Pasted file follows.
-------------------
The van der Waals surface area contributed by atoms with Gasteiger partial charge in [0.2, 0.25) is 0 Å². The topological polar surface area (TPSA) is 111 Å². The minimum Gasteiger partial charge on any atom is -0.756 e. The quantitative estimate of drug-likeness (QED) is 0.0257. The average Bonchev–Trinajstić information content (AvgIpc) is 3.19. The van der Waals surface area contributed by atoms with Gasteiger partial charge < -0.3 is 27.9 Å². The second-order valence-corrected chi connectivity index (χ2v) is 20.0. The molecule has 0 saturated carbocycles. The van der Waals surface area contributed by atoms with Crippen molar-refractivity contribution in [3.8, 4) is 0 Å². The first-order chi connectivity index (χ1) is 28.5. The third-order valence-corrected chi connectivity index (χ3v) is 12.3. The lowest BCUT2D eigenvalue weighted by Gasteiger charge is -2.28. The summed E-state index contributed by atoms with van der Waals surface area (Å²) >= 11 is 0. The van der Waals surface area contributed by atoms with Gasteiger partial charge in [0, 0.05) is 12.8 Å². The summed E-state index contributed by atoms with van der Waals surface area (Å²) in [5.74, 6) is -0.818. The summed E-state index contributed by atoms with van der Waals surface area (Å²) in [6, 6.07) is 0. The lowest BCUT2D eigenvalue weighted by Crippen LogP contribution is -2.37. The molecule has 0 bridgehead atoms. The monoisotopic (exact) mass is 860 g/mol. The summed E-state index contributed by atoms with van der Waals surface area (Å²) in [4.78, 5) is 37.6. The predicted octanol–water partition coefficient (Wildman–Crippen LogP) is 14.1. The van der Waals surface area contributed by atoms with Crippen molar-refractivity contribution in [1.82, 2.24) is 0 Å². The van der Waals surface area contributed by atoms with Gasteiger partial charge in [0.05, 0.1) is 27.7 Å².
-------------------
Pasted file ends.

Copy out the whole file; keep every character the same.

The van der Waals surface area contributed by atoms with Gasteiger partial charge in [0.2, 0.25) is 0 Å². The topological polar surface area (TPSA) is 111 Å². The minimum Gasteiger partial charge on any atom is -0.756 e. The quantitative estimate of drug-likeness (QED) is 0.0257. The average Bonchev–Trinajstić information content (AvgIpc) is 3.19. The van der Waals surface area contributed by atoms with Gasteiger partial charge < -0.3 is 27.9 Å². The second-order valence-corrected chi connectivity index (χ2v) is 20.0. The molecule has 0 saturated carbocycles. The van der Waals surface area contributed by atoms with Crippen molar-refractivity contribution in [3.8, 4) is 0 Å². The first-order chi connectivity index (χ1) is 28.5. The third-order valence-corrected chi connectivity index (χ3v) is 12.3. The lowest BCUT2D eigenvalue weighted by Gasteiger charge is -2.28. The summed E-state index contributed by atoms with van der Waals surface area (Å²) >= 11 is 0. The van der Waals surface area contributed by atoms with Gasteiger partial charge in [0, 0.05) is 12.8 Å². The summed E-state index contributed by atoms with van der Waals surface area (Å²) in [5.74, 6) is -0.818. The summed E-state index contributed by atoms with van der Waals surface area (Å²) in [6, 6.07) is 0. The lowest BCUT2D eigenvalue weighted by Crippen LogP contribution is -2.37. The molecule has 0 bridgehead atoms. The monoisotopic (exact) mass is 860 g/mol. The summed E-state index contributed by atoms with van der Waals surface area (Å²) in [4.78, 5) is 37.6. The predicted octanol–water partition coefficient (Wildman–Crippen LogP) is 14.1. The van der Waals surface area contributed by atoms with Crippen molar-refractivity contribution in [1.82, 2.24) is 0 Å². The van der Waals surface area contributed by atoms with Gasteiger partial charge in [0.05, 0.1) is 27.7 Å².